What Uber’s data breach reveals about social engineering
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Few techniques are as popular among cybercriminals as social engineering. Research shows that IT staff receive an average of 40 targeted phishing attacks a year, and many organizations are struggling to intercept them before it’s too late.
Just yesterday, Uber was added to the long list of companies defeated by social engineering after an attacker managed to gain access to the organization’s internal IT systems, email dashboard, Slack server, endpoints, Windows domain and Amazon Web Services console.
The New York Times [subscription required] reported that an 18-year-old hacker sent an SMS message to an Uber employee impersonating support staff to trick them into handing over their password. The hacker then used it to take control of the individual’s Slack account, before later gaining access to other critical systems.
The data breach sheds light on the effectiveness of social engineering techniques and suggests that enterprises should reevaluate reliance on multifactor authentication (MFA) to secure their employees’ online accounts.
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Social engineering: the low-barrier way to hack
In many ways, the Uber data breach further illustrates the problem of relying on password-based authentication to control access to online accounts. Passwords are easy to steal with brute-force hacks and social engineering scams, and they provide a convenient entry point for attackers to exploit.
At the same time, no matter how good a company’s defenses are, if they’re relying on passwords to secure online accounts, it only takes one employee to share their login credentials for a breach to take place.
“Uber is the latest in a string of social engineering attack victims. Employees are only human, and eventually, mistakes with dire consequences will be made,” said Arti Raman, CEO and founder of Titaniam. “As this incident proved, despite security protocols in place, information can be accessed using privileged credentials, allowing hackers to steal underlying data and share them with the world.”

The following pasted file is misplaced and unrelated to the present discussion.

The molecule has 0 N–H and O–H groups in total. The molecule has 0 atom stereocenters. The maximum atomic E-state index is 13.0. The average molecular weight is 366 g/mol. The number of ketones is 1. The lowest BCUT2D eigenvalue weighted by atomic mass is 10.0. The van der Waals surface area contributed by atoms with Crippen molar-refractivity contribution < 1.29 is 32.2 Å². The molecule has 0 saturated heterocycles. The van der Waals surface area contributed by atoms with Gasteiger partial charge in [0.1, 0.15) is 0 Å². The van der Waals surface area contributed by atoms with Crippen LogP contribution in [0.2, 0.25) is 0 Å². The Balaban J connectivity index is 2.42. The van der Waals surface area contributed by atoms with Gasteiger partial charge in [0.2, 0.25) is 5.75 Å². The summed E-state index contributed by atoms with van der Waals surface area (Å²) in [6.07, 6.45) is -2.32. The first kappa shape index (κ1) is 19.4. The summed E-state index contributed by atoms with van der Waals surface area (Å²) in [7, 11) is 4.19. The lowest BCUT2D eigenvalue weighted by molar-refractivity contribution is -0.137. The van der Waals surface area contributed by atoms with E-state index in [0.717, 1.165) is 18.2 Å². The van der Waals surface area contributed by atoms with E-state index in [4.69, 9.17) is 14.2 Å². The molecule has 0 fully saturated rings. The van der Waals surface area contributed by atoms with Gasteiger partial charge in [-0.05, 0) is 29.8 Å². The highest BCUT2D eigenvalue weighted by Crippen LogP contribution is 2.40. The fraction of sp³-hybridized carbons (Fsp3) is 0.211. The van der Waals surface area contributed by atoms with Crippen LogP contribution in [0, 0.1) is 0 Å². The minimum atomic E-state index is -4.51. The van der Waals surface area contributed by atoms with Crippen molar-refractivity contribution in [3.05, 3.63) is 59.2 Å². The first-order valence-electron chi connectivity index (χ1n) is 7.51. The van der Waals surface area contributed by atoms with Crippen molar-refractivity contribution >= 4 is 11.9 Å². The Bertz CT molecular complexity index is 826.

While measures like turning on multifactor authentication can help to reduce the likelihood of account takeover attempts — they won’t fully prevent them.
Rethinking account security
Generally, user awareness is an organization’s best defense against social engineering threats. Using security awareness training to teach employees how to detect manipulation attempts in the form of phishing emails or SMS messages can reduce the likelihood of them being tricked into handing over sensitive information.
“General cybersecurity awareness training, penetration testing and antiphishing education are powerful deterrents to such attacks,” said Neil Jones, director of cybersecurity evangelism at Egnyte.
Organizations simply cannot afford to make the mistake of thinking that multifactor authentication is enough to prevent unauthorized access to online accounts. Instead, company leaders need to assess the level of risk based on the authentication options supported by the account provider and implement additional controls accordingly.
“Not all MFA factors are created equal. Factors such as push, one-time-passcodes (OTPs), and voice calls are more vulnerable and are easier to bypass via social engineering,” said Josh Yavor, CISO at Tessian.
Instead of relying on these, Yavor recommends implementing security-key technology based on modern MFA protocols like FIDO2 that have phishing resilience built into their designs. These can then be augmented with secure-access controls to enforce device-based requirements before providing users access to online resources.
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